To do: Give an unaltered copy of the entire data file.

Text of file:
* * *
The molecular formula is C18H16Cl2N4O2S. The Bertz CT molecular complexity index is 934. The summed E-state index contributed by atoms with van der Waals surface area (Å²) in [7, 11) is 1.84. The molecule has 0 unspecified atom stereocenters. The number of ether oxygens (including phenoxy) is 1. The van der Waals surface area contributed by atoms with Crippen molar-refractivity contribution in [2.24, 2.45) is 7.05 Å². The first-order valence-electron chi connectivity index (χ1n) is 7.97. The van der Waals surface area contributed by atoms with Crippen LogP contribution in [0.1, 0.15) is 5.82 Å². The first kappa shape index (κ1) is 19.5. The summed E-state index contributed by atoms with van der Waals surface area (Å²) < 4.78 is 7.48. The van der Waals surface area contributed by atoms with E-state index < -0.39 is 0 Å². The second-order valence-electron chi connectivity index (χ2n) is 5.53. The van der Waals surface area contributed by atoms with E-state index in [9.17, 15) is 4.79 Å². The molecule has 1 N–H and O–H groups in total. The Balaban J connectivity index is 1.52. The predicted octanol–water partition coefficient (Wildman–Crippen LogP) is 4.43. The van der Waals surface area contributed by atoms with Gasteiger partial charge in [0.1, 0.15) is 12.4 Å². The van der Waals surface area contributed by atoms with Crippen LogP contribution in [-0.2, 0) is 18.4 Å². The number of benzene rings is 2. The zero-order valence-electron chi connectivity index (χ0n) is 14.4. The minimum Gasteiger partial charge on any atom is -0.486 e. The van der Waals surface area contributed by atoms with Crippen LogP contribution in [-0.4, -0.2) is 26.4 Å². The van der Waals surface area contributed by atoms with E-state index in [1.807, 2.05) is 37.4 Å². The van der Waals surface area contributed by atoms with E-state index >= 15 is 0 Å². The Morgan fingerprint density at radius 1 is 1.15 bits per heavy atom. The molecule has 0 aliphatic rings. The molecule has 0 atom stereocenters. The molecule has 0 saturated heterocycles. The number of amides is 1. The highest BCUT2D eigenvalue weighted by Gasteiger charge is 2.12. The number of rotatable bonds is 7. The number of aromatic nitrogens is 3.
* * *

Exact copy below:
The molecular formula is C18H16Cl2N4O2S. The Bertz CT molecular complexity index is 934. The summed E-state index contributed by atoms with van der Waals surface area (Å²) in [7, 11) is 1.84. The molecule has 0 unspecified atom stereocenters. The number of ether oxygens (including phenoxy) is 1. The van der Waals surface area contributed by atoms with Crippen molar-refractivity contribution in [2.24, 2.45) is 7.05 Å². The first-order valence-electron chi connectivity index (χ1n) is 7.97. The van der Waals surface area contributed by atoms with Crippen LogP contribution in [0.1, 0.15) is 5.82 Å². The first kappa shape index (κ1) is 19.5. The summed E-state index contributed by atoms with van der Waals surface area (Å²) < 4.78 is 7.48. The van der Waals surface area contributed by atoms with E-state index < -0.39 is 0 Å². The second-order valence-electron chi connectivity index (χ2n) is 5.53. The van der Waals surface area contributed by atoms with E-state index in [9.17, 15) is 4.79 Å². The molecule has 1 N–H and O–H groups in total. The Balaban J connectivity index is 1.52. The predicted octanol–water partition coefficient (Wildman–Crippen LogP) is 4.43. The van der Waals surface area contributed by atoms with Gasteiger partial charge in [0.1, 0.15) is 12.4 Å². The van der Waals surface area contributed by atoms with Crippen LogP contribution in [-0.2, 0) is 18.4 Å². The number of benzene rings is 2. The zero-order valence-electron chi connectivity index (χ0n) is 14.4. The minimum Gasteiger partial charge on any atom is -0.486 e. The van der Waals surface area contributed by atoms with Crippen LogP contribution in [-0.4, -0.2) is 26.4 Å². The van der Waals surface area contributed by atoms with E-state index in [1.807, 2.05) is 37.4 Å². The van der Waals surface area contributed by atoms with E-state index >= 15 is 0 Å². The Morgan fingerprint density at radius 1 is 1.15 bits per heavy atom. The molecule has 0 aliphatic rings. The molecule has 0 atom stereocenters. The molecule has 0 saturated heterocycles. The number of amides is 1. The highest BCUT2D eigenvalue weighted by Gasteiger charge is 2.12. The number of rotatable bonds is 7. The number of aromatic nitrogens is 3.